Is the Embryo a Person?

Arguing with the Catholic traditions

Last August 9, President George W. Bush approved federal funding for research on embryonic stem cells, but only if certain conditions are met-including, most controversially, the stipulation that the cell lines to be used must have originated with embryos destroyed prior to 9 p.m. on that day. In this way, he hoped to compromise between those who believe that the destruction of human embryos is always morally wrong, and those who believe that there are overwhelming medical and humanitarian justifications to expand the research.

Like most such compromises, this one has not satisfied many on either side of the debate. It seems too restrictive to proponents of research, while those opposed are dismayed that the president appears to have compromised on such a fundamental issue. The leadership of the U.S. Catholic Church, together with many Catholic activists, has been in the forefront of opposition.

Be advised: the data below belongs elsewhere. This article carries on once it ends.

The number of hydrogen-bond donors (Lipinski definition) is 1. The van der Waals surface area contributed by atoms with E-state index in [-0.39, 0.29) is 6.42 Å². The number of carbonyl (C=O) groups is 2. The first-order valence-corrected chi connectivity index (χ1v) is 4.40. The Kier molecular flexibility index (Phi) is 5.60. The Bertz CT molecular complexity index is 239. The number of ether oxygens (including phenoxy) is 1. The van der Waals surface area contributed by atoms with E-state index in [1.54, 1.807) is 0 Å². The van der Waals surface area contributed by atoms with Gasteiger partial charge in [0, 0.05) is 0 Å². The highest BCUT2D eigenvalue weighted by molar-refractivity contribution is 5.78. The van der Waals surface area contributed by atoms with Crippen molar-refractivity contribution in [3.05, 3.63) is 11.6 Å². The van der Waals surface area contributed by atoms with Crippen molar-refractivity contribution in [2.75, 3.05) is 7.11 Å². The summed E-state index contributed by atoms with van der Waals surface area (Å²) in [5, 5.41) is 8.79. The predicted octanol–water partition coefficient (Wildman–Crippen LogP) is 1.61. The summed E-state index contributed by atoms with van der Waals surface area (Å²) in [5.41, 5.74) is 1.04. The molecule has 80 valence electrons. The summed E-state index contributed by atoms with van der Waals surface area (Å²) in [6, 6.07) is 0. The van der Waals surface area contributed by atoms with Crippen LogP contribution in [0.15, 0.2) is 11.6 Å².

The national crisis triggered by the terrorist attacks of September 11 suspended discussion on other issues. But now debate is resuming. As it does, it might be well for those of us within the Catholic community to pause and reflect on our most recent effort to shape national policy, based on the moral insights of the Catholic tradition. It is fair to say that our efforts in this case have largely failed. We have not convinced our fellow citizens that embryonic stem-cell research is morally wrong because we...

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About the Author

Jean Porter teaches ethics at the University of Notre Dame. Her most recent book is Natural and Divine Law: Reclaiming the Tradition for Christian Ethics (Eerdmans, 1999).